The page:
You shoukd have added, *drops mic*That's pretty much what I was trying to say when it comes down to profit the ONEs will make with customer loyalty over selling hardware. You made a very good point when it cokes to the investment in teams to deploy timely, consistent updates for devices. That can still be done even if they have a plethora of devices. Another interesting thing you said was that our loyalty is to android more so over any specific OEM and if we are, it is because of the little things. Honestly, who wouldn't want a device with Android's nature and apple's quality in one phone? With ZTE shaking things up this year, the future is certainly bright for the Axon 7 and I can't wait to experience it!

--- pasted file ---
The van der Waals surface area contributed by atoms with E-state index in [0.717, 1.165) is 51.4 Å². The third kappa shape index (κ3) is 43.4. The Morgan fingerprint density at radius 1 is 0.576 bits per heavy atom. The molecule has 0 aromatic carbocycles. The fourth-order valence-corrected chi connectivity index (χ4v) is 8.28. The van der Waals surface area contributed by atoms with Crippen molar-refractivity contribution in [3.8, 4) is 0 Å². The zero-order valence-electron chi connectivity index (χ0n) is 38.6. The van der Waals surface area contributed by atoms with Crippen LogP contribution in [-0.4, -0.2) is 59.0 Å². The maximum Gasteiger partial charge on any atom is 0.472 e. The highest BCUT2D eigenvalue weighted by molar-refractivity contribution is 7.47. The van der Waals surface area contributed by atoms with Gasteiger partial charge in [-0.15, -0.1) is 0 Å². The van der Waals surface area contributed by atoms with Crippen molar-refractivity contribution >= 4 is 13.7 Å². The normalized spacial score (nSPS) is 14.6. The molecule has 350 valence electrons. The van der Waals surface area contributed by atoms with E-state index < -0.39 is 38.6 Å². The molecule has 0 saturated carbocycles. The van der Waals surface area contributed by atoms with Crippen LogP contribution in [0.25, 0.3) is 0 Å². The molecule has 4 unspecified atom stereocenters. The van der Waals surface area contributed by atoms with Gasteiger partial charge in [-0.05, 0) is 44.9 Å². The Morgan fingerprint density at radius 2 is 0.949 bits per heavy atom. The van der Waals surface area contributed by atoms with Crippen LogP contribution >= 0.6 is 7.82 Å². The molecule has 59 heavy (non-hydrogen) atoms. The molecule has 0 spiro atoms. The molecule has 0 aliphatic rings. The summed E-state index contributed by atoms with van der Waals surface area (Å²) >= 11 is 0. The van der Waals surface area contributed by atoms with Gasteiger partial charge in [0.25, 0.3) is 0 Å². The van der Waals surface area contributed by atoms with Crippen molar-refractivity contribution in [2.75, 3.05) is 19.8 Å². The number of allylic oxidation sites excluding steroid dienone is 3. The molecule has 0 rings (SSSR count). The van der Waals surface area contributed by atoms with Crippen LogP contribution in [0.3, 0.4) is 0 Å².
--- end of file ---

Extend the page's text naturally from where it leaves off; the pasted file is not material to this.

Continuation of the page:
• jamesjames Pennsylvania, USAPosts: 423

    Exactly! Great devices + Great support = Very satisfied and loyal customers. If ZTE can break into the Samsung and Google high end customer base, it can grow it's product line around the world very fast. With the price of it's S7 and G5 competitor, ZTE's Axon 7 will also gain customers who are typically restricted to mid-range devices, and with longer than usually OS support, it can keep most of those customers from switching to other OEMs. I mean, imagine having bought a top end device two and a half years ago, downloading an update, and finding out that your camera works even better than it did when the device was brand new, and that the device is overall more functional. With that kind of support, I'd be damned if I'd switch to another OEM when my device finally met it's glorious death.
    The only real thing separating OEMs is their commitment to the consumer and to their own devices. Each OEM is one decision away from becoming the next Apple.